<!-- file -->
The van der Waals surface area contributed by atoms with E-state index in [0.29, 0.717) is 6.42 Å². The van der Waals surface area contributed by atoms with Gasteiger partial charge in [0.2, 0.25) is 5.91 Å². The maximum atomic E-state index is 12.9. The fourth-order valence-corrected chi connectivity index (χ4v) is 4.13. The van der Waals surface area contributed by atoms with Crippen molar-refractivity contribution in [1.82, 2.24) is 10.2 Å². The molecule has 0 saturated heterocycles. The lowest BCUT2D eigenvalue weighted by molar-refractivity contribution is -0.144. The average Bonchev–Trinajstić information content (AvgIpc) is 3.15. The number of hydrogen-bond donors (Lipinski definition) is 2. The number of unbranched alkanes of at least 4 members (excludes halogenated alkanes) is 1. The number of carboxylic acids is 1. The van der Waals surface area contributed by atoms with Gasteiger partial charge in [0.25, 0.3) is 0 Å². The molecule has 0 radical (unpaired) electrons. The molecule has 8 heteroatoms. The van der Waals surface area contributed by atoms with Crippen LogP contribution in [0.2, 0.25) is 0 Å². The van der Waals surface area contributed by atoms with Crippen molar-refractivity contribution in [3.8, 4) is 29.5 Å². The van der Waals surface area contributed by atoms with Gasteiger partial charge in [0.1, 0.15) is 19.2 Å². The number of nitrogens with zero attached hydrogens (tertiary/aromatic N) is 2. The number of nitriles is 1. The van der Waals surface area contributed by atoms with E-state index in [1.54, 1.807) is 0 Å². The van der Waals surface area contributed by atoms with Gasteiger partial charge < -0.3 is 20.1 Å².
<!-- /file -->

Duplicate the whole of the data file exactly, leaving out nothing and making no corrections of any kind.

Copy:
The van der Waals surface area contributed by atoms with E-state index in [0.29, 0.717) is 6.42 Å². The van der Waals surface area contributed by atoms with Gasteiger partial charge in [0.2, 0.25) is 5.91 Å². The maximum atomic E-state index is 12.9. The fourth-order valence-corrected chi connectivity index (χ4v) is 4.13. The van der Waals surface area contributed by atoms with Crippen molar-refractivity contribution in [1.82, 2.24) is 10.2 Å². The molecule has 0 saturated heterocycles. The lowest BCUT2D eigenvalue weighted by molar-refractivity contribution is -0.144. The average Bonchev–Trinajstić information content (AvgIpc) is 3.15. The number of hydrogen-bond donors (Lipinski definition) is 2. The number of unbranched alkanes of at least 4 members (excludes halogenated alkanes) is 1. The number of carboxylic acids is 1. The van der Waals surface area contributed by atoms with Gasteiger partial charge in [0.25, 0.3) is 0 Å². The molecule has 0 radical (unpaired) electrons. The molecule has 8 heteroatoms. The van der Waals surface area contributed by atoms with Crippen LogP contribution in [0.2, 0.25) is 0 Å². The van der Waals surface area contributed by atoms with Crippen molar-refractivity contribution in [3.8, 4) is 29.5 Å². The van der Waals surface area contributed by atoms with Gasteiger partial charge in [0.1, 0.15) is 19.2 Å². The number of nitrogens with zero attached hydrogens (tertiary/aromatic N) is 2. The number of nitriles is 1. The van der Waals surface area contributed by atoms with E-state index in [1.54, 1.807) is 0 Å². The van der Waals surface area contributed by atoms with Gasteiger partial charge < -0.3 is 20.1 Å².